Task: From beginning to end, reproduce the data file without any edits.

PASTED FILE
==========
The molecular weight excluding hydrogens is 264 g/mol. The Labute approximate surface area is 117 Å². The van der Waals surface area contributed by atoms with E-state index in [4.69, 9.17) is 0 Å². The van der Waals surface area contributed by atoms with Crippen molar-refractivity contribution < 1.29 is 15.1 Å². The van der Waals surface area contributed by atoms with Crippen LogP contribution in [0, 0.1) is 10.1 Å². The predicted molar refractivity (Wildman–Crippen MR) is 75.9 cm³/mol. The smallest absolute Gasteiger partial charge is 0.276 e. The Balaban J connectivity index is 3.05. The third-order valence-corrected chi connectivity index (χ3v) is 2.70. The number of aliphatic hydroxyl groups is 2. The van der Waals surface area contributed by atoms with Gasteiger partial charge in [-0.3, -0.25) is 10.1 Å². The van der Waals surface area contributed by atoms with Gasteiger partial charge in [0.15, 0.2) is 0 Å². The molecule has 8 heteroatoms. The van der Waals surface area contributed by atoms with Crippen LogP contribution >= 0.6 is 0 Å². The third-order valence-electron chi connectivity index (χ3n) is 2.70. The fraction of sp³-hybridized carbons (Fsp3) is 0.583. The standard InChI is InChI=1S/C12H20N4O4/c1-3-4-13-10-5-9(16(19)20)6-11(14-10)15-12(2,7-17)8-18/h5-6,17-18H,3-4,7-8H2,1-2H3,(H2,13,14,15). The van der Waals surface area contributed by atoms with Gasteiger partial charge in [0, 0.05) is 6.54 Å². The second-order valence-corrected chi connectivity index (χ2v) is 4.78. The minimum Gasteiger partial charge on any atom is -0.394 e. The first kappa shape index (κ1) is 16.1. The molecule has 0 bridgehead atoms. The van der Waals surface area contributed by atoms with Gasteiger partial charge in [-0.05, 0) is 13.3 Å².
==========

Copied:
The molecular weight excluding hydrogens is 264 g/mol. The Labute approximate surface area is 117 Å². The van der Waals surface area contributed by atoms with E-state index in [4.69, 9.17) is 0 Å². The van der Waals surface area contributed by atoms with Crippen molar-refractivity contribution < 1.29 is 15.1 Å². The van der Waals surface area contributed by atoms with Crippen LogP contribution in [0, 0.1) is 10.1 Å². The predicted molar refractivity (Wildman–Crippen MR) is 75.9 cm³/mol. The smallest absolute Gasteiger partial charge is 0.276 e. The Balaban J connectivity index is 3.05. The third-order valence-corrected chi connectivity index (χ3v) is 2.70. The number of aliphatic hydroxyl groups is 2. The van der Waals surface area contributed by atoms with Gasteiger partial charge in [-0.3, -0.25) is 10.1 Å². The van der Waals surface area contributed by atoms with Gasteiger partial charge in [0.15, 0.2) is 0 Å². The molecule has 8 heteroatoms. The van der Waals surface area contributed by atoms with Crippen LogP contribution >= 0.6 is 0 Å². The third-order valence-electron chi connectivity index (χ3n) is 2.70. The fraction of sp³-hybridized carbons (Fsp3) is 0.583. The standard InChI is InChI=1S/C12H20N4O4/c1-3-4-13-10-5-9(16(19)20)6-11(14-10)15-12(2,7-17)8-18/h5-6,17-18H,3-4,7-8H2,1-2H3,(H2,13,14,15). The van der Waals surface area contributed by atoms with Gasteiger partial charge in [0, 0.05) is 6.54 Å². The second-order valence-corrected chi connectivity index (χ2v) is 4.78. The minimum Gasteiger partial charge on any atom is -0.394 e. The first kappa shape index (κ1) is 16.1. The molecule has 0 bridgehead atoms. The van der Waals surface area contributed by atoms with Gasteiger partial charge in [-0.05, 0) is 13.3 Å².